Indigenous

Delphinium is a genus of about 300 species of perennial flowering plants in the buttercup family Ranunculaceae, native throughout the Northern Hemisphere and also on the high mountains of tropical Africa. The common name, shared with the closely related genus Consolida, is Larkspur.

The flower has five petal-like sepals which grow together to form a hollow pocket with a spur at the end, which gives the plant its name. Within the sepals are four true petals. The seeds are small and often shiny black. The plants flower from late spring to late summer, and are pollinated by butterflies and bumble bees. Most species are toxic. Despite the toxicity, Delphinium species are used as food plants by the larvae of some Lepidoptera species including Dot Moth and Small Angle Shades.

Other names are lark’s heel (Shakespeare), lark’s claw and knight’s spur. The scientific name comes from the Latin for dolphin, alluding to the shape of the opening flower. The Forking Larkspur (Delphinium consolida) prefers chalky loams. It grows wild in cornfields, but has become very rare nowadays. The flowers are commonly purple, but a white variety exists as well. Baker’s larkspur (Delphinium bakeri) and Yellow larkspur (D. luteum), both native to very restricted areas of California, are highly endangered species.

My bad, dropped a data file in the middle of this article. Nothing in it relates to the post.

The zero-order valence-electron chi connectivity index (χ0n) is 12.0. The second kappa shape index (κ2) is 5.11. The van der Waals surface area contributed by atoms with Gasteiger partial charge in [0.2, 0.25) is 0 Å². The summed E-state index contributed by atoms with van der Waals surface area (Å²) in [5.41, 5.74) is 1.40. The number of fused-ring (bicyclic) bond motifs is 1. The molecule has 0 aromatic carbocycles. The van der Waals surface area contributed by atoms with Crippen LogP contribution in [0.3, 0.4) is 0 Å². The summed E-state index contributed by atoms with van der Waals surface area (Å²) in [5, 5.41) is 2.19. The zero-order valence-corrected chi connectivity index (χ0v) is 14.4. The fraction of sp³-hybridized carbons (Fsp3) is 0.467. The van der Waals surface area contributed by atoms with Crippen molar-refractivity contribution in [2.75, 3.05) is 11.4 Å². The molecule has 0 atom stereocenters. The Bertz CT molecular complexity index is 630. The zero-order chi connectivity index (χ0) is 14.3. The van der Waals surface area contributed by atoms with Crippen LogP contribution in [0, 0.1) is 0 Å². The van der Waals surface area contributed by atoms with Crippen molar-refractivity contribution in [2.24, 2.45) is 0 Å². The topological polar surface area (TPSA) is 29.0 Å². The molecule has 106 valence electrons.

All parts of the plant contain an alkaloid delphinine and are very poisonous, causing vomiting when eaten, and death in larger amounts. In small amounts, extracts of the plant have been used in herbal medicine. Gerard’s Herbal reports that drinking the seed of larkspur was thought to help against the stings of scorpions, and that other poisonous animals could not move when covered by the herb, but does not believe it himself. Grieve’s herbal reports that the seeds can be used against parasites, especially lice and their nits in the hair. A tincture is used against asthma and dropsy.

The juice of the flowers, mixed with alum, gives a blue ink. The plant was connected to Saint Odile and in popular medicine used against eye diseases. It was one of the herbs used on the feast of St. John and as such warded against lightning. In Transylvania, it was used to keep witches from the stables, probably because of its black color.

Larkspur, especially tall larkspur, is a significant cause of cattle poisoning on rangelands in the eastern United States. Larkspur is more common in high-elevation areas, and many ranchers will delay moving cattle onto such ranges until late summer when the toxicity of the plants is reduced.

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